Isle Royale National Park (Photo: Stephanie Vermillion)

Isle Royale National Park, Michigan

This 132,018-acre park is one of the country’s least visited for a reason. Located in Lake Superior, the archipelago can only be reached by ferry or seaplane. Once you arrive, there are a limited number of places to stay if you aren’t looking to camp: a 60-room lodge, a few National Park Service–managed shelters, and, as of this spring, Fresh Coast Cabins, the passion project of a couple of longtime Upper Peninsula residents who know the park better than most. The nine structures, located on the northernmost point of Keweenaw Peninsula, make for an ideal base camp from which to explore the park’s 165 miles of trails. From $145 —E.R.

North Carolina’s Outer Banks (Photo: Katie Slater)

Outer Banks, North Carolina

The Outer Banks is a water lover’s paradise, with the Atlantic side of the barrier islands serving up some of the East Coast’s best surf and Pamlico Sound acting as a kiteboarding incubator. Now you can add oystering to the Banks’ portfolio. Decades after poor water quality and overharvesting dec­imated its wild oyster populations, a new breed of farms have reinvigo­rated the long-standing tradition. Follow the NC Oyster Trail, a grass­roots effort that links together markets, restaurants, and festivals, as well as tours of farms where oysters are grown in floating cages, where you can grab some drippingly fresh ones from the source. Stay at one of the eight cabanas at Watermen’s Retreat (from $215) on Hatteras Island and you will be within strik­ing distance of leg­endary surf breaks and Slash Creek Oyster Farm. Come ready to master kiteboard­ing; Water­men’s shares space with Real Water Sports, one of the world’s top kite schools. —Graham Averill 

Tofana di Mezzo (Photo: Martin Zwick/VISUM/Redux)
A Dolomites rifugio (Photo: Courtesy Giuseppe Ghedina)

Cortina d’Ampezzo, Italy

OK, we know that the 2022 Winter Games will be in Beijing. But we’re looking down the road to 2026, when ski mountaineering makes its Olympic debut and alpine events return to the slopes of Cortina d’Ampezzo. The chic mountain village, in the heart of the Unesco World Heritage Italian Dolomites, hosted the Winter Olympics in 1956, which brought an avalanche of celebrities who stayed at the five-star Cristallo Resort and Spa (from $516). Cristallo, with stunning views of the valley and peaks beyond, is as glamorous as ever. And in preparation, the rest of the village is receiving a significant face-lift, with nine new or substantially updated hotels and chalets; a four-seat chairlift at Ra Valles, the highest ski area in Cortina; and the revival of a century-old bobsled track called Pisto Eugenio Monti.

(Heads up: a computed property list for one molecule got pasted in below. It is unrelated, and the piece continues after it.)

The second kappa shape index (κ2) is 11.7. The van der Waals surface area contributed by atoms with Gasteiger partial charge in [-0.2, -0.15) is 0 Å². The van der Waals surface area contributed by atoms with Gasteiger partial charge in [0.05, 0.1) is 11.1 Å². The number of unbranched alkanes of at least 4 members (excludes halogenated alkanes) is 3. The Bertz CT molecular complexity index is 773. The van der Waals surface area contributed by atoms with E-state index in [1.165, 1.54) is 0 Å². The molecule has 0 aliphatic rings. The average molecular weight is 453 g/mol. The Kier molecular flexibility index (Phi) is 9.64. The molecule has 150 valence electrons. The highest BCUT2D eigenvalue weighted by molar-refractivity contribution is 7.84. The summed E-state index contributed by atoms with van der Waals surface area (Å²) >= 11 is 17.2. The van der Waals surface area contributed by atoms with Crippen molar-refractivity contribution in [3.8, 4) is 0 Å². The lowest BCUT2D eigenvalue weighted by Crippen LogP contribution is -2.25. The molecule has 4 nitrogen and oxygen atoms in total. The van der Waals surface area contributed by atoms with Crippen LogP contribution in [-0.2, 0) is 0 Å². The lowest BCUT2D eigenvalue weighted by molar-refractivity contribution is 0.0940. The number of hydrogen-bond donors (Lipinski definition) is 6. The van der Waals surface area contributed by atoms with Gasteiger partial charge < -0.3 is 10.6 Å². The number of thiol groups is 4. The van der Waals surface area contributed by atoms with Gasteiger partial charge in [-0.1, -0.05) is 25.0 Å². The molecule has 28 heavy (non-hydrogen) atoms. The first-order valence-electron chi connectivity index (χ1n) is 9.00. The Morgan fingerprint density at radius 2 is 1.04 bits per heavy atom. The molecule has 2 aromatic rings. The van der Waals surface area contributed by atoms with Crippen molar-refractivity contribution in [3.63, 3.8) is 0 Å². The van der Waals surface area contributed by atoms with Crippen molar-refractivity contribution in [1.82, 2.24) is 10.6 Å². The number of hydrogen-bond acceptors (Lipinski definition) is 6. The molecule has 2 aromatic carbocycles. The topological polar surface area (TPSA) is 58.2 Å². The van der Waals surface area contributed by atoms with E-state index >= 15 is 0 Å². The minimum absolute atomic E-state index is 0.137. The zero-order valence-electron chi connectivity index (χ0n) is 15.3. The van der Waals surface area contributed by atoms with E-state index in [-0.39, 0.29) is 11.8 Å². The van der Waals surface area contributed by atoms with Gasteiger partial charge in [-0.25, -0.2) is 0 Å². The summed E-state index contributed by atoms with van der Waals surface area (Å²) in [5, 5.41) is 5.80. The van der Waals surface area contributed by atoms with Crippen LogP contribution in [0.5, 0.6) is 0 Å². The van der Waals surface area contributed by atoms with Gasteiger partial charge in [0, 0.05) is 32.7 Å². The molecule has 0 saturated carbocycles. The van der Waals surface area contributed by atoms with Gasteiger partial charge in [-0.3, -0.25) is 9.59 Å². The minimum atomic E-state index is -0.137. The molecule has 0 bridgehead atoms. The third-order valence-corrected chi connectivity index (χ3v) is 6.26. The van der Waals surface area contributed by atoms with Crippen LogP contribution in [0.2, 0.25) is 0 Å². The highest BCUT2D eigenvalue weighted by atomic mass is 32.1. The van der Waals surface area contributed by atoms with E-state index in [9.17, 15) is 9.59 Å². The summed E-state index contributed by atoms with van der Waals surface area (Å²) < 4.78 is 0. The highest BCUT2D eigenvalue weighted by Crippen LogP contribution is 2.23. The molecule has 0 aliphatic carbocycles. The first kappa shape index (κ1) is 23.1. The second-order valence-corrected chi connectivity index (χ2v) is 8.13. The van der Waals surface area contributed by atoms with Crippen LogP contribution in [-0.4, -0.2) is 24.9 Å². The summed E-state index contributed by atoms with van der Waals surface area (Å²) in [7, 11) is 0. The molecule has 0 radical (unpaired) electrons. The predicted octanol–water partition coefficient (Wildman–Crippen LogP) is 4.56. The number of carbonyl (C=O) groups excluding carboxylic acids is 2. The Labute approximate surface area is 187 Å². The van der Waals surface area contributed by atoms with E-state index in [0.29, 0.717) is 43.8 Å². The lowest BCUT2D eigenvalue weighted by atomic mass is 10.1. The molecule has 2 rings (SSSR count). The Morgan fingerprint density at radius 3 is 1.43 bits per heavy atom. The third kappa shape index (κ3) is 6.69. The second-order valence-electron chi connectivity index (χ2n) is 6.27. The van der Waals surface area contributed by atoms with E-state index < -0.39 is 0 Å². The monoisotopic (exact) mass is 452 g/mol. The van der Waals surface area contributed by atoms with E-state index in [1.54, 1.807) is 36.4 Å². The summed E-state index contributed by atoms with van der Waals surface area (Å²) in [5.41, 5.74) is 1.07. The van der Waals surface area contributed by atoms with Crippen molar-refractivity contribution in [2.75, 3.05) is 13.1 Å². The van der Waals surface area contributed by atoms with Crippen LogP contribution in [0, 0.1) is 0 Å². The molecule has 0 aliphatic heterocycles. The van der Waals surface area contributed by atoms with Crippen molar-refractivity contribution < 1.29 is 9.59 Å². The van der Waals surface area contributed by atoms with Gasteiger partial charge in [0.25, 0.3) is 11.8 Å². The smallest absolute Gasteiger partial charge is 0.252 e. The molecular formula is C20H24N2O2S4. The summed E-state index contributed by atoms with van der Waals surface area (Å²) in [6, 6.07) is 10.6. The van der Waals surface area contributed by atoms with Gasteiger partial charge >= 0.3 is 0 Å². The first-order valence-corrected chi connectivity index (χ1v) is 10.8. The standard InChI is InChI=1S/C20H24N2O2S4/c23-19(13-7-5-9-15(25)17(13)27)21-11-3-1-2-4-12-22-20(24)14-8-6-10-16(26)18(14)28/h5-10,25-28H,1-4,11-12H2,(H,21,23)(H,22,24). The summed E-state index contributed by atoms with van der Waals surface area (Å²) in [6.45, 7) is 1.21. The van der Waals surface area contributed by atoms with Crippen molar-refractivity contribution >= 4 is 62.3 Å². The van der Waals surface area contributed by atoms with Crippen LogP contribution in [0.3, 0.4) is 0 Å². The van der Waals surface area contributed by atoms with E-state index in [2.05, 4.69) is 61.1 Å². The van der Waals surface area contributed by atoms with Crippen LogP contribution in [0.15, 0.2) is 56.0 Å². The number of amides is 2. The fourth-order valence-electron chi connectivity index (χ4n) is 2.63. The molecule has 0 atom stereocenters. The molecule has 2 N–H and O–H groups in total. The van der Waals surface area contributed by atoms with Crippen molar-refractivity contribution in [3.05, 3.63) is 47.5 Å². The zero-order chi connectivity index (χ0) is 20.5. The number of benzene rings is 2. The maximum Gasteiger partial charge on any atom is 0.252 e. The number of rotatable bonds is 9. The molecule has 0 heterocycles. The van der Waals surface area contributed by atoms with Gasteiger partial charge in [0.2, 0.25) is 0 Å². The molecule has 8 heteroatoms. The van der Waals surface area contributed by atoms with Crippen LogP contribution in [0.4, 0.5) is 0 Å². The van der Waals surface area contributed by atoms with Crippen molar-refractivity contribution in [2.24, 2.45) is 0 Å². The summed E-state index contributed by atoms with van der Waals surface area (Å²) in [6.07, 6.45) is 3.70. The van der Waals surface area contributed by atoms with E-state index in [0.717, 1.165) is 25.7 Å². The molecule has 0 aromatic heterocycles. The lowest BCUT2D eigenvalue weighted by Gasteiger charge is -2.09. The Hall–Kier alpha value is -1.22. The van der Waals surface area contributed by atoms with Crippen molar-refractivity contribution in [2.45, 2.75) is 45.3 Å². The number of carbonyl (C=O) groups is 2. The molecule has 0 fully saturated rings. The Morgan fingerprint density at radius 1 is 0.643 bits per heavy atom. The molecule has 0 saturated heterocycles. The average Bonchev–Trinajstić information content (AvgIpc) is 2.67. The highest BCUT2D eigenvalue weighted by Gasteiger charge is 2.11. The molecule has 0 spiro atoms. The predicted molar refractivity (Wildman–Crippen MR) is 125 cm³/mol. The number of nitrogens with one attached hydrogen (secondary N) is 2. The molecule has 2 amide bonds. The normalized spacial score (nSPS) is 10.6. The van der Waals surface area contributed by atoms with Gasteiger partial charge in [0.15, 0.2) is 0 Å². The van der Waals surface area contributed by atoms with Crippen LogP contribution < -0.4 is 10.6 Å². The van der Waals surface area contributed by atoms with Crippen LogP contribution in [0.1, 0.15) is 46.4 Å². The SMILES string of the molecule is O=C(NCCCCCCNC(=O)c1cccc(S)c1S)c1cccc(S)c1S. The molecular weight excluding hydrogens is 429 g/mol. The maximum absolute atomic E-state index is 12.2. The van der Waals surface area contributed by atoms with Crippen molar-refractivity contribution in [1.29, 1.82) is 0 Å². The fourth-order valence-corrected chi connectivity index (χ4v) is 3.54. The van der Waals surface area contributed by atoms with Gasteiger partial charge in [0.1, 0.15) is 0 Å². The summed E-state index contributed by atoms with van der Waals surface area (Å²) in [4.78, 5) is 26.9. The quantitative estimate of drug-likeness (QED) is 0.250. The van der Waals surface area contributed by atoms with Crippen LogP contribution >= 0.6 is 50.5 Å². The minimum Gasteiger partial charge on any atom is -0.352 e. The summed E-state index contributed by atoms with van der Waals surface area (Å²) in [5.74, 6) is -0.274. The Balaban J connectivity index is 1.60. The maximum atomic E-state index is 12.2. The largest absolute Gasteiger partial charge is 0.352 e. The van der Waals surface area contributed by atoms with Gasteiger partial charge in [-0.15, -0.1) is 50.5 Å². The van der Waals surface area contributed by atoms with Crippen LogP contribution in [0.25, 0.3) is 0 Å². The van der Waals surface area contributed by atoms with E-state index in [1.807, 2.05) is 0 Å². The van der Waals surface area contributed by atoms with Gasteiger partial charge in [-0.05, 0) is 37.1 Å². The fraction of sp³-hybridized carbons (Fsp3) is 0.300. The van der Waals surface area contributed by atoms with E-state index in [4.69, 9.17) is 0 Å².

Hotel de Len (from $411), set to open by the end of the year, will feature a rooftop spa, local cuisine, and an incredible roster of mountain excursions. No need to wait until the 2026 Olympics to visit: the outfitter Dolomite Mountains is offering a 2022 Olympic Ski Safari (from $5,211), a fully guided six-day ski adventure that includes the famously steep and dramatic Olympic and World Cup runs in Cortina, Val Gardena, Alta Badia, and San Vigilio, with overnight stays in rifugios and luxury hotels along the way. —S.P.

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Waikiki, Oahu

A stay at the newly renovated White Sands Hotel is like entering a time warp to the heyday of 1960s Hawaii, complete with throwback surf decor and a swim-up tiki bar where swings replace stools. The 94 rooms are done up in groovy tropical wallpaper, and each has a wet bar with mai tai mixers and a private lanai, perfect for sipping sunset cocktails. A rooftop of solar panels generates nearly all the hotel’s energy, making it one of the most planet-friendly stays in town, and loaner GoPros help you document your wave-riding skills at legendary Waikiki Beach, just two blocks away. From $179 —J.M.

Timberline Mountain (Photo: Timberline Mountain)

Timberline Mountain, West Virginia

Timberline Mountain Resort, in snowy ­Canaan Valley, was known for its tree skiing in the eighties. But after a headline-grabbing lift failure in 2016, the resort shut down for good three years later, ­allegedly due to struggles with maintenance. Its new owners brought the mountain back with a $16 million investment, and Timberline reopened last winter with terrain parks, an updated lodge, and two additional lifts, including a high-speed six-person chair (day pass from $85).

Although there are 100 acres and 1,000 vertical feet of varied terrain to explore, you’re here to charge through trees. There are only a couple of named gladed runs on the map, so poke around in the woods to find top-to-bottom lines that will keep you on your toes. Make a weekend of it by staying at Blackwater Falls State Park in the Allegheny Mountains. The park’s historic lodge, located on Blackwater Canyon’s south rim, is undergoing a massive renovation that’s set to wrap up in time for winter. From $150 —G.A.

East Coast Face-Off

The Berkshires and the Catskills have long been rival escapes for urbanites seeking a nature fix. Both are enjoying a revival. But while the Berkshires are going retro, the Catskills are looking to the future.

Miraval (Photo: Courtesy James Baigrie)

Old School

The Berkshires, Massachusetts

Time travel might not be a scientifically viable vacation plan, but a weekend in the Berkshires comes pretty damn close. The mix of cornfields, clapboard homes, and forested hills between New York City and Boston make for true Norman Rockwell country. And now you can go back to summer camp, too. In late 2020, luxury-wellness stalwart Miraval Resorts and Spas opened an outpost here. At the 380-acre retreat, digital devices are discouraged in lieu of a variety of back-to-nature activities, from hatchet throwing to beekeeping (from $1,500 per night, all-inclusive). Meanwhile, the region has doubled down on its pastoral splendor, with small farms adding vegetable and fruit stands, restaurants embracing al fresco dining, and old homes being converted to inns. Last year, the Granville House (from $200) opened in Great Barrington, with five rooms in a Greek Revival mansion, and the town launched an annual summer street festival featuring vendors and outdoor cafés. —G.A.